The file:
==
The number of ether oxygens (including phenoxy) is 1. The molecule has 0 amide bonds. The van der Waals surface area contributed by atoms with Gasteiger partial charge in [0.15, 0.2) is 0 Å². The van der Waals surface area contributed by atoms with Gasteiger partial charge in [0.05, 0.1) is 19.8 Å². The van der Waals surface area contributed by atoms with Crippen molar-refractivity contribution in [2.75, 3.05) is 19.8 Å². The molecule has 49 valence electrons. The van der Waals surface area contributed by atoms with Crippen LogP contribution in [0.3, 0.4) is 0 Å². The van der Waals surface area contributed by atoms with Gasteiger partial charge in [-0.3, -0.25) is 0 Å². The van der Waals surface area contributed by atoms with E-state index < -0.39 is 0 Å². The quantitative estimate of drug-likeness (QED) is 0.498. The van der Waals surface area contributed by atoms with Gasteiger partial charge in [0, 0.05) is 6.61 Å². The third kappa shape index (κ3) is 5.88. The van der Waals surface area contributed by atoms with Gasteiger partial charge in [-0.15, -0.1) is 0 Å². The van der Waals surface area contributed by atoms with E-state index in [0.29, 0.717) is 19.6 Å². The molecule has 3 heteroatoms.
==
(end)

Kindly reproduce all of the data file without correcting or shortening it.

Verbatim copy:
The number of ether oxygens (including phenoxy) is 1. The molecule has 0 amide bonds. The van der Waals surface area contributed by atoms with Gasteiger partial charge in [0.15, 0.2) is 0 Å². The van der Waals surface area contributed by atoms with Gasteiger partial charge in [0.05, 0.1) is 19.8 Å². The van der Waals surface area contributed by atoms with Crippen molar-refractivity contribution in [2.75, 3.05) is 19.8 Å². The molecule has 49 valence electrons. The van der Waals surface area contributed by atoms with Crippen LogP contribution in [0.3, 0.4) is 0 Å². The van der Waals surface area contributed by atoms with Gasteiger partial charge in [-0.3, -0.25) is 0 Å². The van der Waals surface area contributed by atoms with E-state index < -0.39 is 0 Å². The quantitative estimate of drug-likeness (QED) is 0.498. The van der Waals surface area contributed by atoms with Gasteiger partial charge in [0, 0.05) is 6.61 Å². The third kappa shape index (κ3) is 5.88. The van der Waals surface area contributed by atoms with Gasteiger partial charge in [-0.15, -0.1) is 0 Å². The van der Waals surface area contributed by atoms with E-state index in [0.29, 0.717) is 19.6 Å². The molecule has 3 heteroatoms.